One of the issues with object orientation is the very fact that
it is relatively new to us. Because of its newness we are almost constantly encountering
problems that require a good deal of thought to surmount. This paper is designed to expose
one of the many aspects of object-oriented development, analysis and design, and to help
us to find a path through that jungle.
The method of analysis and design that we will examine is called
the Iterative Approach. It gets this name because the entire development process is
accomplished through a series of iterations each encompassing the entire process from
analysis through testing. During each of these iterations we are able to feed back
information to the earlier phases of the project.
When to use an iterative approach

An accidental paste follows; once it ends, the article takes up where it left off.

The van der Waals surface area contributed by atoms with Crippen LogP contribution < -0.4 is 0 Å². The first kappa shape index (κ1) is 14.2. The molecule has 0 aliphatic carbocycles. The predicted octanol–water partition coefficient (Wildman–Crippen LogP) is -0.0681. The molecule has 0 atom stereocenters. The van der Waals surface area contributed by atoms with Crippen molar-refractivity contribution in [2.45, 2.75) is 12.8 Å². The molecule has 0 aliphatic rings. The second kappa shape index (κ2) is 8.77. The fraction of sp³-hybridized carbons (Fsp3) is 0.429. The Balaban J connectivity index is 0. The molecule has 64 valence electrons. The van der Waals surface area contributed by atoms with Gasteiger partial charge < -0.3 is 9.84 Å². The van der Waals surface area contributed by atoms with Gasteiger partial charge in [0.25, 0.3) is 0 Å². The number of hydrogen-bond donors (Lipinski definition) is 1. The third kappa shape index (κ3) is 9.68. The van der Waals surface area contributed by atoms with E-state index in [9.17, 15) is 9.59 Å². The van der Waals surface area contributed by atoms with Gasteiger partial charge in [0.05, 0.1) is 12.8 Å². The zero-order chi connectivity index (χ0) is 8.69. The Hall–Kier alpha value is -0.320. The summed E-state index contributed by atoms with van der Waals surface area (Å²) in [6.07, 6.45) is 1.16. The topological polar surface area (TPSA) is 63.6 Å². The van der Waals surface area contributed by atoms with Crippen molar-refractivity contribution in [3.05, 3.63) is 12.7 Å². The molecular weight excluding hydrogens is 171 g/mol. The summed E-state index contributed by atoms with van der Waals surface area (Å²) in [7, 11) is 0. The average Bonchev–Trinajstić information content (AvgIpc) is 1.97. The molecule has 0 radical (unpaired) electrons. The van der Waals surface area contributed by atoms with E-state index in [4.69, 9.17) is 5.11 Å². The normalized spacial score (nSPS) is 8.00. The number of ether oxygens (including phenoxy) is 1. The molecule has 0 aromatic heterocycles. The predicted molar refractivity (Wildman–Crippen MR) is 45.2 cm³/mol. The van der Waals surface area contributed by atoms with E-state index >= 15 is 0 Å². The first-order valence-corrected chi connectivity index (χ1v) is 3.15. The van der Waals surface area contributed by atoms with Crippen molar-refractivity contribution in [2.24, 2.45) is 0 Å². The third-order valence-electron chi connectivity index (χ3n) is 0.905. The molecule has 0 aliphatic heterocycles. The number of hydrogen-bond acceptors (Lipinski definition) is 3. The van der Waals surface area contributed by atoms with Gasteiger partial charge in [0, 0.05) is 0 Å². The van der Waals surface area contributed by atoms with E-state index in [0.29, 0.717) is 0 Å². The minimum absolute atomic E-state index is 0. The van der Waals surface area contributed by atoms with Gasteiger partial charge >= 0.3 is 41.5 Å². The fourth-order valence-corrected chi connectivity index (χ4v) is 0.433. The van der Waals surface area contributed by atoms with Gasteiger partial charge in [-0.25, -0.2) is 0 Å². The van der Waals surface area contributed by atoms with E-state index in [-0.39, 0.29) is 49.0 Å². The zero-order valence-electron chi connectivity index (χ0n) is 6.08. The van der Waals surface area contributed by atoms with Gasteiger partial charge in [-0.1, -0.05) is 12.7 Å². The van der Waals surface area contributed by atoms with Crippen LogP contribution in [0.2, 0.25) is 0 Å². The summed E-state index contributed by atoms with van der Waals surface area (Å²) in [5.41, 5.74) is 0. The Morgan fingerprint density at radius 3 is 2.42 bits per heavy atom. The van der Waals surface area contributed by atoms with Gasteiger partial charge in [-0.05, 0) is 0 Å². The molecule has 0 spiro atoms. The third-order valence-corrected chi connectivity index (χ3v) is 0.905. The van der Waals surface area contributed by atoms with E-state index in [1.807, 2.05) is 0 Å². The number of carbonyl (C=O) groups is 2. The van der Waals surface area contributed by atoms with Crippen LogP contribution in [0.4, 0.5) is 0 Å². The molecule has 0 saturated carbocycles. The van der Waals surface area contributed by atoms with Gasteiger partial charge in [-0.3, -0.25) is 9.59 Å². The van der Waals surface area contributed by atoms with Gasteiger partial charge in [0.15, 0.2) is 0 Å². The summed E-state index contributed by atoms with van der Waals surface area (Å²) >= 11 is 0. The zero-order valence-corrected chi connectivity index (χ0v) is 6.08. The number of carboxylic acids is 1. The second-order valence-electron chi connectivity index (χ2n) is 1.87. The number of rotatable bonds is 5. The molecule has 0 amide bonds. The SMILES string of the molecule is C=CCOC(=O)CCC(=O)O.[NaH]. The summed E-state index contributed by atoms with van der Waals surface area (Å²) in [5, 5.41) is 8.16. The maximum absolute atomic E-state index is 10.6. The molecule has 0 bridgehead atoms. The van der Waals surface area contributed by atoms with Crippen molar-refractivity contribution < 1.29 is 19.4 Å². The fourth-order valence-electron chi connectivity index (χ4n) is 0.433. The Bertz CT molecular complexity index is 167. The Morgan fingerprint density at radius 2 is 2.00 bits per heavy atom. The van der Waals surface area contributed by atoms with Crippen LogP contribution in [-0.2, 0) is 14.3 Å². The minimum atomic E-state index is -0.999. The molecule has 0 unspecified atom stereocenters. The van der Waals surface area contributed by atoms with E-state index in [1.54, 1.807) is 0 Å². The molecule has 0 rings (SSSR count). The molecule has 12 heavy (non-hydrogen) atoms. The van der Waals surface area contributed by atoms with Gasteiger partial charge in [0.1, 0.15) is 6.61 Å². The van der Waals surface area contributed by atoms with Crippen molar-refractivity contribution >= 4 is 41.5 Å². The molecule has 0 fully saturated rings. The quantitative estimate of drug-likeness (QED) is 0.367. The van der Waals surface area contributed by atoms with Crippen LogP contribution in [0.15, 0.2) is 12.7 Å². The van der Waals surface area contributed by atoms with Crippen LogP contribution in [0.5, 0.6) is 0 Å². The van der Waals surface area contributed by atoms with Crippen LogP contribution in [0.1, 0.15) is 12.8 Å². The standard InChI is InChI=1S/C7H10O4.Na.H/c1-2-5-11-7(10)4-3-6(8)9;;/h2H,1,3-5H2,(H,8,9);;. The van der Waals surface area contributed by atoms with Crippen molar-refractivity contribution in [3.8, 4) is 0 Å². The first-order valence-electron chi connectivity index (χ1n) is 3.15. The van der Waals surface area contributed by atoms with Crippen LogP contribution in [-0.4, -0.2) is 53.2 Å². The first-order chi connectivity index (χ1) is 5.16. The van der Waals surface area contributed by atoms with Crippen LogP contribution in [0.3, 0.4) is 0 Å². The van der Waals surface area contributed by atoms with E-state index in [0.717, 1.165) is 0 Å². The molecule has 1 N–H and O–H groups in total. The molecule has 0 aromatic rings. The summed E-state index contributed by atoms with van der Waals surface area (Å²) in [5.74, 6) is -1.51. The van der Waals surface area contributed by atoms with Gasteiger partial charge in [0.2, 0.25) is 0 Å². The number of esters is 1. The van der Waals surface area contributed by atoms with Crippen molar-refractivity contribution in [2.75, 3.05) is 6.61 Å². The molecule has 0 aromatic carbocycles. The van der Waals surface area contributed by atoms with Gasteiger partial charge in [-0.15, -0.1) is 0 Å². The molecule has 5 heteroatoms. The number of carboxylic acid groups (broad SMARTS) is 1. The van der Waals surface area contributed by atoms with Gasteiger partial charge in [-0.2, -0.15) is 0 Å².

Martin Fowler, in his book "UML Distilled" (available
at www.amazon.com), says "You should use
iterative development only on those projects that you want to succeed." He is not
exaggerating. There is no one who can assuredly complete any phase of the development
cycle in a single pass. There are simply too many details to address at each stage of
development. A methodology must be used that not only allows revisiting earlier
stages, but that encourages it.
The iterative methodology does just this. It requires that large
projects be broken up into smaller pieces and that each piece be developed through an
iterative process of analysis, design, implementation, and testing.
Why do iterations?
Iterations allow us to focus on a subset of the complete project
as we work out the details. We will often discover new problems and requirements during
the process of building one of the subsystems. These new discoveries can be easily
incorporated into a later iteration without requiring that the current work be discarded.